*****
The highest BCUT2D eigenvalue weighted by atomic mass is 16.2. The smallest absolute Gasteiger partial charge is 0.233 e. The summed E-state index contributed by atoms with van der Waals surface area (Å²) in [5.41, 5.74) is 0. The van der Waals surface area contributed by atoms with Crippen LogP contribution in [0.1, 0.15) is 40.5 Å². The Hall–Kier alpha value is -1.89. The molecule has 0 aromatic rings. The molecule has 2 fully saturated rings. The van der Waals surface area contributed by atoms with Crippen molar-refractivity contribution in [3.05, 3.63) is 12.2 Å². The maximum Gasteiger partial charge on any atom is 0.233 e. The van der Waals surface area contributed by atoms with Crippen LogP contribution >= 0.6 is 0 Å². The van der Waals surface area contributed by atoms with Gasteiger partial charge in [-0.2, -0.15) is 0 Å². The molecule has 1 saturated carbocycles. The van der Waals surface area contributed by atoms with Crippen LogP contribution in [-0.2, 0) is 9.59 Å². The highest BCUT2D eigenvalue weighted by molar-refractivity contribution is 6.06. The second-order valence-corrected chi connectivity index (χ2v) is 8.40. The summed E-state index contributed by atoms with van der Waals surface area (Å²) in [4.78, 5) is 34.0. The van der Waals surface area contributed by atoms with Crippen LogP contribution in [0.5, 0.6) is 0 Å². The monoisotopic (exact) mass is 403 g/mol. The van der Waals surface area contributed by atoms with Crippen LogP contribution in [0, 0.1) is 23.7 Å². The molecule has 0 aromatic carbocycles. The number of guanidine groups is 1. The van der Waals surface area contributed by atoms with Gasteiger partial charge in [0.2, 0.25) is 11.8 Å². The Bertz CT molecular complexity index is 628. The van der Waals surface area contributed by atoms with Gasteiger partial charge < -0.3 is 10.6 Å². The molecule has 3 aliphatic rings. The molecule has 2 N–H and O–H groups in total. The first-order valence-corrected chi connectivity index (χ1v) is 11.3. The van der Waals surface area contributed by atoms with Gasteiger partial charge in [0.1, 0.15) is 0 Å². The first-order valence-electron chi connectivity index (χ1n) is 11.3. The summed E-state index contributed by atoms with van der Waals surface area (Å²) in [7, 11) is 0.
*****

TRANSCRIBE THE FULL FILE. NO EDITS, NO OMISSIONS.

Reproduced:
The highest BCUT2D eigenvalue weighted by atomic mass is 16.2. The smallest absolute Gasteiger partial charge is 0.233 e. The summed E-state index contributed by atoms with van der Waals surface area (Å²) in [5.41, 5.74) is 0. The van der Waals surface area contributed by atoms with Crippen LogP contribution in [0.1, 0.15) is 40.5 Å². The Hall–Kier alpha value is -1.89. The molecule has 0 aromatic rings. The molecule has 2 fully saturated rings. The van der Waals surface area contributed by atoms with Crippen molar-refractivity contribution in [3.05, 3.63) is 12.2 Å². The maximum Gasteiger partial charge on any atom is 0.233 e. The van der Waals surface area contributed by atoms with Crippen LogP contribution >= 0.6 is 0 Å². The van der Waals surface area contributed by atoms with Gasteiger partial charge in [-0.2, -0.15) is 0 Å². The molecule has 1 saturated carbocycles. The van der Waals surface area contributed by atoms with Crippen LogP contribution in [-0.2, 0) is 9.59 Å². The highest BCUT2D eigenvalue weighted by molar-refractivity contribution is 6.06. The second-order valence-corrected chi connectivity index (χ2v) is 8.40. The summed E-state index contributed by atoms with van der Waals surface area (Å²) in [4.78, 5) is 34.0. The van der Waals surface area contributed by atoms with Crippen LogP contribution in [0.5, 0.6) is 0 Å². The monoisotopic (exact) mass is 403 g/mol. The van der Waals surface area contributed by atoms with Crippen LogP contribution in [0, 0.1) is 23.7 Å². The molecule has 0 aromatic carbocycles. The number of guanidine groups is 1. The van der Waals surface area contributed by atoms with Gasteiger partial charge in [0.2, 0.25) is 11.8 Å². The Bertz CT molecular complexity index is 628. The van der Waals surface area contributed by atoms with Gasteiger partial charge < -0.3 is 10.6 Å². The molecule has 3 aliphatic rings. The molecule has 2 N–H and O–H groups in total. The first-order valence-corrected chi connectivity index (χ1v) is 11.3. The van der Waals surface area contributed by atoms with Gasteiger partial charge in [0.1, 0.15) is 0 Å². The first-order valence-electron chi connectivity index (χ1n) is 11.3. The summed E-state index contributed by atoms with van der Waals surface area (Å²) in [7, 11) is 0.